Edie Mari is a student at UAF who has been working with the Alaska OA Network since September. She helped launch the Future Ocean Podcast and is in the midst of translating science for the new Alaska OA Network website. Edie is currently based in Portugal.
Tell us about your background. How did you find your way to ocean acidification?
I spent the first decade of my career working in community engagement and outreach in social justice oriented arts nonprofits. I believe deeply in the community-building power of performing arts, live theater, and documentary film, especially in building momentum and actualizing real change. I began a gradual and deliberate transition to environmental studies after a series of events brought the climate crisis into personal focus. In 2015, my wife and I witnessed our favorite reef bleach; not long after, fire tore through the hills near our home, burning down a beloved retreat. Every year since then, I have lost parts of my world, my culture, and my livelihood to the ravages of climate change. In response, I’m pursuing a career shift and putting my energy into efforts that are directly addressing human impacts on the environment. Much of my life revolves around the ocean, so I’m not surprised to have found a new home in the OA community.
You’ve lived in different parts of the US and around the world. What do you think makes people pay attention to environmental issues?
It has been interesting to witness the broader cultural differences in response to the climate crisis. Worldview plays a big part in how you process environmental issues and the decisions you make based on the information you have. That being said, the really fruitful and passionate conversations I’ve been invited into have all started from a place of being in relationship with the natural world, regardless of culture or nationality. These relationships with certain places and with certain species give us reason to be invested in what happens to them and we pay attention when their names are called. Baba Dioum’s quote is popular in the coral conservation world, and I tend to really run with the first part, “In the end, we will conserve only what we love.” Whenever I want someone to connect with an environmental issue, I go looking for that seed of love.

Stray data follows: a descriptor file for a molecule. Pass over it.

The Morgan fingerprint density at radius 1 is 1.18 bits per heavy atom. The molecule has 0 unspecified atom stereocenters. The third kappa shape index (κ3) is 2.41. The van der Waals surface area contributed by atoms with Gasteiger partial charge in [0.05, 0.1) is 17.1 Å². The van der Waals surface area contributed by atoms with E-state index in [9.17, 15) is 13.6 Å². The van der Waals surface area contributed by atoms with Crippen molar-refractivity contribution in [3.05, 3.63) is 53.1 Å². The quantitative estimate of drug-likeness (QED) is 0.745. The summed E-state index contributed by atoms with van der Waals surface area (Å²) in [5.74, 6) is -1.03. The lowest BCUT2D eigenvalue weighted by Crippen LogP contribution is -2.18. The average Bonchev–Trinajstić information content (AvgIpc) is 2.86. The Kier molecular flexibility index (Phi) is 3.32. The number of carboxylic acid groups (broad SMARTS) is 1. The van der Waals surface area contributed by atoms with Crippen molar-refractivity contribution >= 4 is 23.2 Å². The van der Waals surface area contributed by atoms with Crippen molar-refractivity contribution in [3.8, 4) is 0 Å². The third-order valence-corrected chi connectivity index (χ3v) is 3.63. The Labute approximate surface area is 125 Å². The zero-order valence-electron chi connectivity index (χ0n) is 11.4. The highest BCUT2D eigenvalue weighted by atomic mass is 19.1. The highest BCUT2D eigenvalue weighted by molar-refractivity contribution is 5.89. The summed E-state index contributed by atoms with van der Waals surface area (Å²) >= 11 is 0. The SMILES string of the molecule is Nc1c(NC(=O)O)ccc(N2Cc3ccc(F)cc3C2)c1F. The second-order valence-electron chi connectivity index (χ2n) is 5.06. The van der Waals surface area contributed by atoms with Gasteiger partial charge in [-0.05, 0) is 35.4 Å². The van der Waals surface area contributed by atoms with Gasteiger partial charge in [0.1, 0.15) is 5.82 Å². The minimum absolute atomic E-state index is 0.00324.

“In the end we will conserve only what we love; we will love only what we understand; and we will understand only what we are taught.” – Baba Dioum, 1968
Do you have any thoughts or observations about the ocean acidification community through your work so far?
The ocean is a gathering place and I’ve always found community there. Some folks are born of it, saltwater in the womb. Others are called to it from grassy plains and snow-dusted peaks. It sustains life, physically and spiritually, but you can only enter on its own terms. Folks who abide by the preconditions of the ocean are really rad people. So far, my experience of the OA community has shown me that you all are incredibly passionate, driven, joyful, focused, excited, realistic, righteous, inspiring, and hopeful. What an extraordinary community to be a part of as we head into this wild and demanding future.
What are a few projects that you’re working on, or looking forward to working on with the network?
I started the semester by helping roll out The Future Ocean Podcast and I have since moved on to assisting with the new website transition and creating the next State of the Science update. Next semester, I’ll be putting together a few informational pages for the website and assisting with other community outreach efforts. I intend to stay involved with AOOS and the OA Network after graduation and I hope to contribute to the Alaska OA community throughout my career.